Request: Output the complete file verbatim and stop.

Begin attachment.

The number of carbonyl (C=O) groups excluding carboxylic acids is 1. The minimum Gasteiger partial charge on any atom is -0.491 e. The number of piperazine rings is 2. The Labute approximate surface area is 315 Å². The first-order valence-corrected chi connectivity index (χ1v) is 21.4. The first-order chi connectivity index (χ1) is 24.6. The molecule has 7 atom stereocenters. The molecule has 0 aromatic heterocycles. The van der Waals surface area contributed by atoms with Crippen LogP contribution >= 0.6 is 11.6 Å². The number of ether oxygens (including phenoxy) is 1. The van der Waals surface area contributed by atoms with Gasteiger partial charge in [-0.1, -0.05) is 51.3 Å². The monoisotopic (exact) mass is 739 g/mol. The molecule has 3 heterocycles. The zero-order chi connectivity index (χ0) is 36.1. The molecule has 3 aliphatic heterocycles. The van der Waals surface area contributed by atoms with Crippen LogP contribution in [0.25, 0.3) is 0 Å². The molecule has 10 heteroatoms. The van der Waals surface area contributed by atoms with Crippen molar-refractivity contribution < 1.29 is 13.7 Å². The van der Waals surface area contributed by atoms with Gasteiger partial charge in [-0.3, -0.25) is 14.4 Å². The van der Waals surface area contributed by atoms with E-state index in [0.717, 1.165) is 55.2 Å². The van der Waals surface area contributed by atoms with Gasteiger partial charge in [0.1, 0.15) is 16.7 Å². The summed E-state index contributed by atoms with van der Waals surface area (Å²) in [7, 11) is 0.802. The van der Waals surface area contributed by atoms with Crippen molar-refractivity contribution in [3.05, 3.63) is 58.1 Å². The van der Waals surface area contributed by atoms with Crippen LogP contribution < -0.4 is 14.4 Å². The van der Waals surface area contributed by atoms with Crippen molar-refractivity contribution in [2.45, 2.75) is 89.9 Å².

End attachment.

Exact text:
The number of carbonyl (C=O) groups excluding carboxylic acids is 1. The minimum Gasteiger partial charge on any atom is -0.491 e. The number of piperazine rings is 2. The Labute approximate surface area is 315 Å². The first-order valence-corrected chi connectivity index (χ1v) is 21.4. The first-order chi connectivity index (χ1) is 24.6. The molecule has 7 atom stereocenters. The molecule has 0 aromatic heterocycles. The van der Waals surface area contributed by atoms with Crippen LogP contribution >= 0.6 is 11.6 Å². The number of ether oxygens (including phenoxy) is 1. The van der Waals surface area contributed by atoms with Gasteiger partial charge in [-0.1, -0.05) is 51.3 Å². The monoisotopic (exact) mass is 739 g/mol. The molecule has 3 heterocycles. The zero-order chi connectivity index (χ0) is 36.1. The molecule has 3 aliphatic heterocycles. The van der Waals surface area contributed by atoms with Crippen LogP contribution in [0.25, 0.3) is 0 Å². The molecule has 10 heteroatoms. The van der Waals surface area contributed by atoms with Crippen molar-refractivity contribution < 1.29 is 13.7 Å². The van der Waals surface area contributed by atoms with Gasteiger partial charge in [-0.3, -0.25) is 14.4 Å². The van der Waals surface area contributed by atoms with E-state index in [0.717, 1.165) is 55.2 Å². The van der Waals surface area contributed by atoms with Gasteiger partial charge in [0.1, 0.15) is 16.7 Å². The summed E-state index contributed by atoms with van der Waals surface area (Å²) in [7, 11) is 0.802. The van der Waals surface area contributed by atoms with Crippen molar-refractivity contribution in [3.05, 3.63) is 58.1 Å². The van der Waals surface area contributed by atoms with Crippen LogP contribution < -0.4 is 14.4 Å². The van der Waals surface area contributed by atoms with Crippen molar-refractivity contribution in [2.45, 2.75) is 89.9 Å².